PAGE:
Published: 01 September 2002
... itself of its great-power pretensions and paign after September 11, which repre­ join what they called the “civilized” world, sented a decisive break with both the Soviet i.e., the West. During the Clinton adminis­ past and the ambivalence of Russia’s first tration, the United States facilitated...
Journal Article
World Policy Journal (1 December 2004) 20 (4): 75–82.
Published: 01 December 2004
... unexpected collapse of successes and failures of America’s attempts communism and of the Soviet Union, com­ at democratic regime transformation. James ing just after the Gulf War, left them with Goldgeier of George Washington University no road map to understand how Russia and and Michael McFaul of...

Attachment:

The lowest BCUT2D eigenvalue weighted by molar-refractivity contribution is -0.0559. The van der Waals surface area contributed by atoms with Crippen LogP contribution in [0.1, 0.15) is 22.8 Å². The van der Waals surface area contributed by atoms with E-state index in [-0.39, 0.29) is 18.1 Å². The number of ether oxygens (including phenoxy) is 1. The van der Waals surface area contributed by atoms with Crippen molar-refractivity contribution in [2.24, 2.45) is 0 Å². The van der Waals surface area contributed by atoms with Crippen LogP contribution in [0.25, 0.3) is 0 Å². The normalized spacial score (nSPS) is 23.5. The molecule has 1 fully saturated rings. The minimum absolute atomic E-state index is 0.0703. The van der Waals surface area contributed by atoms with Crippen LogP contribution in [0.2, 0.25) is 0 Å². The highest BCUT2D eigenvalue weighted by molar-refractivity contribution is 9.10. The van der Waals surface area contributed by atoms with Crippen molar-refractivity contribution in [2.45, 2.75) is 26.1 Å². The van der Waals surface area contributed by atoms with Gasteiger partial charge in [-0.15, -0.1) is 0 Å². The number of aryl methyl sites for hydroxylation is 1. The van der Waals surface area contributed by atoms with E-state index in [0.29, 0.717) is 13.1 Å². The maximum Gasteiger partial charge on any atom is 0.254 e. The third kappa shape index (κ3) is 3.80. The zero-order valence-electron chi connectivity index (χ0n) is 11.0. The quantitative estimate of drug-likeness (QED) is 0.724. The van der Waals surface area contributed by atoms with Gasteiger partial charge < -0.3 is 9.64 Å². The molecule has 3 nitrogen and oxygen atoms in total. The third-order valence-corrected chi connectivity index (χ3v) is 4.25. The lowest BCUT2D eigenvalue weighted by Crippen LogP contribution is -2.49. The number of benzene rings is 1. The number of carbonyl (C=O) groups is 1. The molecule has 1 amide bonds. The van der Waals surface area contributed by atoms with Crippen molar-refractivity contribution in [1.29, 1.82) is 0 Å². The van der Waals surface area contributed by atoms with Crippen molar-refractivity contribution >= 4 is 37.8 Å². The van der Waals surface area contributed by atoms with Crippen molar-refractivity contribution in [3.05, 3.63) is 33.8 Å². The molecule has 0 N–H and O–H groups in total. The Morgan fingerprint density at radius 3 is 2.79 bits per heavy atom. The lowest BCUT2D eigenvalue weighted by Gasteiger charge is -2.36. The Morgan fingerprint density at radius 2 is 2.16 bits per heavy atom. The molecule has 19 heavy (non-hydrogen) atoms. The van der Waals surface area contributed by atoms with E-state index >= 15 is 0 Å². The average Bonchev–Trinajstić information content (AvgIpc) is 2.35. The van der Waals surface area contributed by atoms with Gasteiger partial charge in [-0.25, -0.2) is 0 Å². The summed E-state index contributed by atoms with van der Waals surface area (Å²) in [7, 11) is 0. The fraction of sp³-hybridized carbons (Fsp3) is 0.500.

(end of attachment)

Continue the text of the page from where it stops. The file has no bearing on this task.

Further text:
Journal Article
World Policy Journal (1 September 2003) 20 (3): 17–24.
Published: 01 September 2003
... lose its geopolitical weight on nance that had flourished at the turn of the American scales. That is the end of the Cold century.4 By contrast, the vision of a close War itself. transatlantic “partnership” was much more a The disappearance of the Soviet Union...
Journal Article
World Policy Journal (1 June 2000) 17 (2): 68–76.
Published: 01 June 2000
... deliver the results that the people in the re­ once known as the Union of Soviet Socialist gion hoped for and that many outside spe­ Republics. Consider some of the changes cialists expected. In light of these setbacks that have taken place in the region: Russia and disappointments, the next...
Journal Article
World Policy Journal (1 June 2005) 22 (2): 67–73.
Published: 01 June 2005
... most of these books treat Joseph Stalin was their policies of glasnost, democratiza­ with kid gloves and are filled with un­ tion, and economic liberalization that com­ abashed nostalgia for a great but vanished pleted the destruction of the Soviet Union. past, for a time when the Soviet Union was...
Journal Article
World Policy Journal (1 December 2001) 17 (4): 25–32.